JAKs also play an important role in transmitting signals from IL-6Rs, and IL-6 is involved in both SLE and the maintenance of a pool of potentially autoreactive plasma cells. The blockade of JAK signaling with selective and potent JAK2 inhibitors may therefore weaken the supportive effect of IL-6 on the maintenance of autoreactive plasma cells in SLE. Targeting the cytokine/growth factor pathway—which is important for plasma cell generation and the development of SLE—has been supported by several studies targeting the IL-6 pathway and receptors for the treatment of SLE (47); however, targeting IL-6 and IFN-γ failed to produce significant renal effects in either case.
The first in vivo study of the therapeutic use of the JAK/STAT pathway in lupus was performed in 2010 by Wang et al. (48). In that study, mice treated with the tyrosine kinase inhibitor AG-490 showed more inflammation (i.e., glomerulonephritis, interstitial nephritis, vasculitis, and even extra-renal features of the salivary glands as an extra-renal feature) than mice treated with the vehicle (inflammation). The inhibition of chemokines, IFN-γ, and major histocompatibility complex class II molecules on the surface of renal cells was observed. The AG-490 treatment also reduced the levels of blood urea nitrogen (BUN), serum creatinine, and proteinuria, and it reduced the depositions of IgG and C3 in glomerular cells. The study's immunohistochemical examination revealed a reduced expression of STAT1 in glomerular cells, tubular cells, and interstitial cells of the mice.
The effects of a selective JAK2 inhibitor (CEP-33779) on mice with lupus nephritis (LN) were assessed in a pivotal study conducted by Lu et al. (49). CEP-33779 protected MRL/lpr mice from the development of renal damage and ameliorated established disease in the mice, as well as in NZB/WF1 mice. In mice with pre-existing conditions, CEP-33779 resulted in increased survival, decreased proteinuria, the resolution of histological features of renal disease, and a decreased level of pSTAT3. Interestingly, CEP-33779 also reduced the levels of long-lived plasma cells in the spleen (at all doses) and in the bone marrow (at the highest dose). This effect may have therapeutic implications in human LN, given that long-lived plasma cells are involved in the production of antibodies. Conversely, treatment with CEP-33779 did not affect the levels of spleen short-lived plasma cells, which may be associated with a reduction in immunosuppression-related side effects (i.e., infections) and potentially associated with a better response to the vaccine (38, 50).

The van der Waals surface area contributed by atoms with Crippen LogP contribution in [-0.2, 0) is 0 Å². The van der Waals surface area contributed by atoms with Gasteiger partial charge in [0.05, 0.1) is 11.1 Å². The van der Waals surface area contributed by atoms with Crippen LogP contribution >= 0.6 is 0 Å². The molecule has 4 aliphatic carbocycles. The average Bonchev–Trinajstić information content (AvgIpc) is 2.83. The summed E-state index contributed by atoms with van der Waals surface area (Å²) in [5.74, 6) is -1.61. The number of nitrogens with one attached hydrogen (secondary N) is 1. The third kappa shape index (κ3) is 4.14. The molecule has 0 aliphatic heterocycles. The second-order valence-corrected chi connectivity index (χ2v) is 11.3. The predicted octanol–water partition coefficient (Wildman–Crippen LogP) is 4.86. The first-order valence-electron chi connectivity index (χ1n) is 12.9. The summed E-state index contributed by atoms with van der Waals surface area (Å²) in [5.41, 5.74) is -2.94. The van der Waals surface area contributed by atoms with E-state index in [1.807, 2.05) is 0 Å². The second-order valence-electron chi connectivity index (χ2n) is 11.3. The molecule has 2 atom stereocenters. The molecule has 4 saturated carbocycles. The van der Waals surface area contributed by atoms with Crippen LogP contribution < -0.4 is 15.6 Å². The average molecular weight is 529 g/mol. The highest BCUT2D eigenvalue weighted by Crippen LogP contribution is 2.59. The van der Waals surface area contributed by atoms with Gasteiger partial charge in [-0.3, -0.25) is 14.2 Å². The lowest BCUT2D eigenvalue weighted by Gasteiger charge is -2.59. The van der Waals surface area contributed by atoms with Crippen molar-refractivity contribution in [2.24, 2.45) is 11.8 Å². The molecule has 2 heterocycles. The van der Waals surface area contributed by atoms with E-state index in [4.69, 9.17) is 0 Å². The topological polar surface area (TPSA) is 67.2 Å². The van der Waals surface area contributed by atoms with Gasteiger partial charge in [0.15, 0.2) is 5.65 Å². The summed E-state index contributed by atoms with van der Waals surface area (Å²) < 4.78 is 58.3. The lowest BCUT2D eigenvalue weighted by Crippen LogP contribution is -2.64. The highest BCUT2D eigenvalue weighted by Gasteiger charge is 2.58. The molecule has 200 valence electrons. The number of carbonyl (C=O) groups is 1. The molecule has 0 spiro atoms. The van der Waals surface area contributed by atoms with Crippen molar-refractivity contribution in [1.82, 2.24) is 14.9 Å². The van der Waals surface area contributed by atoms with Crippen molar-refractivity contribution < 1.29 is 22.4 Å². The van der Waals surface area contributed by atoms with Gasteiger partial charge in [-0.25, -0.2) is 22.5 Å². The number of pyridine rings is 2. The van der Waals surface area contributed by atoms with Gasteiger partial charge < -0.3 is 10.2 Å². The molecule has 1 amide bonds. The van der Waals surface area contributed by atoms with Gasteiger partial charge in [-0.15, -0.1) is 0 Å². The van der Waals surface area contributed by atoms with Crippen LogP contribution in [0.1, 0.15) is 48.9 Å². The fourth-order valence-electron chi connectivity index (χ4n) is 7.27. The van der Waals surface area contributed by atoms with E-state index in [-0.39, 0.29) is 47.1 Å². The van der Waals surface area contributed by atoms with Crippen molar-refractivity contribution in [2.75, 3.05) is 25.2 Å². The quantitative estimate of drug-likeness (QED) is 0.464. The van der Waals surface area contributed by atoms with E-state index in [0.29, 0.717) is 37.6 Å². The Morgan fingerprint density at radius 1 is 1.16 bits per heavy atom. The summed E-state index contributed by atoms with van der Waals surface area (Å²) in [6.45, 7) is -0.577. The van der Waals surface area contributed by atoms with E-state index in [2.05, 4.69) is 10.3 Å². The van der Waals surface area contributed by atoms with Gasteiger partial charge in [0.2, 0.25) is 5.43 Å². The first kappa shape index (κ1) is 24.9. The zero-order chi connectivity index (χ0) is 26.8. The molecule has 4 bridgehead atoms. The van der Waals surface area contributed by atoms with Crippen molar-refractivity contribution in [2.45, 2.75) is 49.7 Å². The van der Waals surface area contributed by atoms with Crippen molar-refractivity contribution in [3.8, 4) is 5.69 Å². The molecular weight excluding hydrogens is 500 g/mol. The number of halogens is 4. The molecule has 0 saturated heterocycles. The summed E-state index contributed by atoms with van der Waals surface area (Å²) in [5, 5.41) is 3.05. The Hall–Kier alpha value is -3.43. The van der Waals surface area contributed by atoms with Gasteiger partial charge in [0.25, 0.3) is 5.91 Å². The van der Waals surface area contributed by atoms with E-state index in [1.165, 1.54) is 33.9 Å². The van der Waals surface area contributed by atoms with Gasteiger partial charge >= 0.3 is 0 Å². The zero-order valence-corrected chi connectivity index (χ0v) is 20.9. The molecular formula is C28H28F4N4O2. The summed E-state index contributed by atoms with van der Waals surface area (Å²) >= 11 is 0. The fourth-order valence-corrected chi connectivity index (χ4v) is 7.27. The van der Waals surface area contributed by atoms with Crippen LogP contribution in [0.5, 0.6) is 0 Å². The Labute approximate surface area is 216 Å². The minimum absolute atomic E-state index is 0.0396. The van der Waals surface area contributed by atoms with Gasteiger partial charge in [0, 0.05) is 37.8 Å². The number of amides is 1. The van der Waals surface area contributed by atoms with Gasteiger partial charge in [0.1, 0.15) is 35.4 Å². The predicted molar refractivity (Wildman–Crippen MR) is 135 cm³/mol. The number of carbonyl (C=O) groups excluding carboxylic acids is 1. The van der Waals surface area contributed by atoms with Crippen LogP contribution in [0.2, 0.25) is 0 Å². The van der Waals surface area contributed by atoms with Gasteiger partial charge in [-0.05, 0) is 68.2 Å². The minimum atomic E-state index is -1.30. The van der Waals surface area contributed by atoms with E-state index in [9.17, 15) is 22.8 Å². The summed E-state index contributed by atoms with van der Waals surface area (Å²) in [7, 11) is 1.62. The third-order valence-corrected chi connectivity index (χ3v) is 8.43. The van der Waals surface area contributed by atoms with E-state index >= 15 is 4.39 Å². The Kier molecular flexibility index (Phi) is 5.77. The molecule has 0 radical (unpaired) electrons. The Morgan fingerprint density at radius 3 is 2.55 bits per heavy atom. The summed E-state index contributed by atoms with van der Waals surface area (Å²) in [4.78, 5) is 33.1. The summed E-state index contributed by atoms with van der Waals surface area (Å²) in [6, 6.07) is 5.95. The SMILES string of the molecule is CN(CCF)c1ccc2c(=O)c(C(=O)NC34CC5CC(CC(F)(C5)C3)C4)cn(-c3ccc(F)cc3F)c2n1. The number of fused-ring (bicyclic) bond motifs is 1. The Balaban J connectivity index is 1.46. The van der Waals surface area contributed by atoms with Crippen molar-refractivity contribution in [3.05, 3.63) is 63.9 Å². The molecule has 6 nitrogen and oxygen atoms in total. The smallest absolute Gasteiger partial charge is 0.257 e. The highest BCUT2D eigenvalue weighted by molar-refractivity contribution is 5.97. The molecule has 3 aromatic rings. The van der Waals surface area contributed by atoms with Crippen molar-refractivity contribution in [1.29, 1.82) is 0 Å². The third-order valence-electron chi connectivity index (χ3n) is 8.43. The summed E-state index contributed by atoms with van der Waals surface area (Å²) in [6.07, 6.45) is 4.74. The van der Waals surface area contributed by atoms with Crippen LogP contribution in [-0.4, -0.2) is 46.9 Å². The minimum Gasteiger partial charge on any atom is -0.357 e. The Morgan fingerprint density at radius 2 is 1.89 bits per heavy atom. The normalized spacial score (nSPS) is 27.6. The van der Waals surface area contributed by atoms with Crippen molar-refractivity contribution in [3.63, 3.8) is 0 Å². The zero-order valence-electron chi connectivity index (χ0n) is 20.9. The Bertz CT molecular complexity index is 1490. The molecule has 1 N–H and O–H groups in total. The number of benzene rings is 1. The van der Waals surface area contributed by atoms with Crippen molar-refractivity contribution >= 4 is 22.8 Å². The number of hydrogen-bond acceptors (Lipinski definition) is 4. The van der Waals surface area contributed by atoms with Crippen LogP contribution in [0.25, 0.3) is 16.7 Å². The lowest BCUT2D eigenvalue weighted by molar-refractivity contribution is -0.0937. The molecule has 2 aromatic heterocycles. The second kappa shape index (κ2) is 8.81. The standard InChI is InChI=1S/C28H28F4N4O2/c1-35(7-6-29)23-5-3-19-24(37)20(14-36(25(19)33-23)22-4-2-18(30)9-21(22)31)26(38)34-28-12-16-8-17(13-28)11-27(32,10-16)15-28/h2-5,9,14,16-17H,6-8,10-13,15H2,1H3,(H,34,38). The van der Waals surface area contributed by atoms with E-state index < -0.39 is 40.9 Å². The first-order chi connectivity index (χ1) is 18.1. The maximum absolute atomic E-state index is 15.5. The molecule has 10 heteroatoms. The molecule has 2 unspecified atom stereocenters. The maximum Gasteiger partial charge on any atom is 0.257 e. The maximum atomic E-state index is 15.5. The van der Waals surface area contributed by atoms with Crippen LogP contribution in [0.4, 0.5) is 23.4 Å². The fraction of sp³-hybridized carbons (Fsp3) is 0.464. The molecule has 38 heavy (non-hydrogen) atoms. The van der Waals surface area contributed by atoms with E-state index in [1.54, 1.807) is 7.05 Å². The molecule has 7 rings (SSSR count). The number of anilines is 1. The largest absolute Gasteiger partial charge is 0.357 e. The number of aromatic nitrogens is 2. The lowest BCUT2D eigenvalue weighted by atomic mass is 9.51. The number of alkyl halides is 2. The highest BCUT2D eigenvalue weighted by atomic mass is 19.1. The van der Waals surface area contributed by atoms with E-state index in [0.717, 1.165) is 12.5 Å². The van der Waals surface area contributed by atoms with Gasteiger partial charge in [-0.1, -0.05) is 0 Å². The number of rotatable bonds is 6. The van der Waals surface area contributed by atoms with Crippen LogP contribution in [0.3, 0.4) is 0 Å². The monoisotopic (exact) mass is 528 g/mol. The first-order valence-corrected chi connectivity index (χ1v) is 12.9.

A specific blockade of JAK2 may also contribute to the treatment of SLE pathology, including arthritis and dermatitis. Multiple cytokines (IL-6, IL-12, and α/β-type IFNs) are suspected to have important roles in the initiation, progression, and development of SLE (51–54). These three cytokines are signaled through receptors regulated by JAK kinases. IL-6 signaling via IL-6R on activated B cells induces dimerization with gp130 and the activation of the receptor-associated JAK tyrosine kinases JAK1 and JAK2. This is the most important function of IL-6, since IL-6 is involved in multiple autoimmune diseases and contributes directly to the survival of plasma cells in the bone marrow niche (13).
In addition, multiple studies using mouse models of SLE have repeatedly demonstrated the importance of IL-6 in promoting disease expression in SLE (30, 31, 33, 52, 53). As noted earlier, the activation of JAK causes the phosphorylations of IL-6R and gp130, followed by growth and proliferation signals. JAK activates secondary messengers and transcription factors (e.g., STAT3, MAPK, and Akt) (43). Targeting the IL-6 pathway and receptors is currently being tested for the treatment of SLE (43, 55, 56).